According to Lincoln Center's new LCT3 project at its slogan, it takes "New Audiences for New Artists." It also takes new critics, hence the establishment of Theater Talk's New Theater Corps in 2005, a way for up-and-coming theater writers and eager new theatergoers to get exposure to the ever-growing theater scene in New York City. Writers for the New Theater Corps are given the opportunity to immerse themselves in the off-off and off-Broadway theater scene, learning and giving back high-quality reviews at the same time. Driven by a passion and love of the arts, the New Theater Corps aims to identify, support, and grow the arts community, one show and one person at a time.

Friday, January 18, 2008

Under the Radar Festival: Low: Meditations Trilogy Part 1

Photo by Jean Jacques Tiziou

Reviewed by Cindy Pierre

The British duo Floetry became popular in 2002 for their fusion of r&b, soul, neo soul and hip hop. It is this fusion that also defines their namesake. Tack on politics and social activism, and you'll get Rha Goddess (Rhamelle Green), the hip hop artist who allegedly coined the term floetry and who became the inspiration for all who operate within this genre. Rha builds upon this foundation with a portrayal of mental illness in Low:Meditations Trilogy Part 1. However, despite an earnest plea for the prevention and solving of mental disorders with love rather than medication, there are simply too many production flaws for the show to stand firm on its resolve.

Rha portrays rapper-hopeful Lowquesha (Low for short), a seemingly normal girl growing up in a harshly-disciplined, urban household until she draws attention to herself with a classroom confrontation with a teacher. The need for counseling arises, and after a few probing questions to which there are only green flag responses, Low is saddled with a bunch of rash disorder diagnoses and drug prescriptions anyway. She proceeds to make typical teenage mistakes involving sex and rebellion that can be tied to her upbringing, but she also has the added concerns of determining the right combination of pills to take to get her through her days. She doesn't always succeed. Cracks in the formula caused by forgetfulness, economics and negligence cause her behavior and cognition to become erratic, and she steadily gets worse. Violence against her mother during a drug imbalance lands her in jail and in the hospital, and to make matters worse, she suddenly finds herself homeless as a result of her rage. Troublesome before, her life becomes hellish while trying to survive on the street. Her "eviction" inspires "Battle Song", an ode to the anguish she feels towards her mother for kicking her out. And to top it off, she has a sister who's doing well and can't be bothered to help her, a friend who's only down for the good times, and a no-good boyfriend who disappears when she needs him the most.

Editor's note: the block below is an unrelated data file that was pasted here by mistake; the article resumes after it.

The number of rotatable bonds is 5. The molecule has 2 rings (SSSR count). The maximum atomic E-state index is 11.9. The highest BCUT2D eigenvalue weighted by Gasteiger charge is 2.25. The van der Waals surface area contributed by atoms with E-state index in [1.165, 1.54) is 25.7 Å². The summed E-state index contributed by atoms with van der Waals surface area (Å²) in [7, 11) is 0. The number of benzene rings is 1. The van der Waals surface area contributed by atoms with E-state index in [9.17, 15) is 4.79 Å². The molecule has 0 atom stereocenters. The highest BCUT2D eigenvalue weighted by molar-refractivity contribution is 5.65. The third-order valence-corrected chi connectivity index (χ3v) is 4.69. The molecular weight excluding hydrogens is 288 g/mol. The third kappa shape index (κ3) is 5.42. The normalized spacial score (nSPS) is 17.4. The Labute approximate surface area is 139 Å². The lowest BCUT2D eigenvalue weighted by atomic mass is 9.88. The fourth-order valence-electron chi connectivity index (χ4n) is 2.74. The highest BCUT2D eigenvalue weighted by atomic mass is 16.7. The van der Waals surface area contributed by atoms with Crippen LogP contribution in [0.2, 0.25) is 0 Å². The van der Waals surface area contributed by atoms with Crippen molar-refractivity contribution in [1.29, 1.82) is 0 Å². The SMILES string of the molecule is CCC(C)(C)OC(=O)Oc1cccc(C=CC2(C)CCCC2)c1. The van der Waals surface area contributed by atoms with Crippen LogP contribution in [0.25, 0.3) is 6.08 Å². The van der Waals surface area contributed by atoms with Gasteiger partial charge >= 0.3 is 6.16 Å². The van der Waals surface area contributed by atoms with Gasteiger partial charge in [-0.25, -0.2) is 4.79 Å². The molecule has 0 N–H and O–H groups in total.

Through the use of amateurish voice-overs and her own impressions, Rha incorporates several characters into her one-woman show, but they are not always distinct. For instance, when she represents Low's sister in her earlier years, her babyish voice does not deviate from Low's, and this same childish tone survives throughout her teenage years as well. The haphazard lighting design by Sabrina Hamilton does not support the variance in Rha's moods, and always seems one step behind in congruence. Rha is a charming and entertaining performer, but her performance here lacks the training she needs to tackle the density of this piece. She does a good job of illustrating her opinions about the hypocrisy in psychiatry and what is acceptable as a mental illness through her observations and commentary about coffee addicts, but some of her other points are derivative. Under Chay Yew's direction, Rha alienates the audience by spending a good portion of her stage time with her back to them. In addition, there are several instances where her spiral into lunacy is prolonged beyond necessity. However, the scene in which she delivers verse while twitching demands attention. Low's aspirations to become a rapper are explored through several songs, but the efforts are lukewarm. Sister Souljah, another activist and MC, comes to mind as a comparison, but Rha's impression is not as strong. However, I should also note that Sister Souljah does not prescribe to the floetry style of music. The show concludes with a lecture about how the spread of mental disorders is akin to HIV, and some suggestions such as love and understanding to curb the contagion. Although a profound point, it should have been expressed in the play, and not as an afterthought resembling a public service announcement. An earnest effort, this show needs a lot of work before it can start the revolution that it appears to have been designed for.

Through January 20th...THE PUBLIC THEATER

425 Lafayette StreetTickets: $15Click here to order tickets online Or call 212-967-7555 (Mon-Sun, 10AM-9PM)

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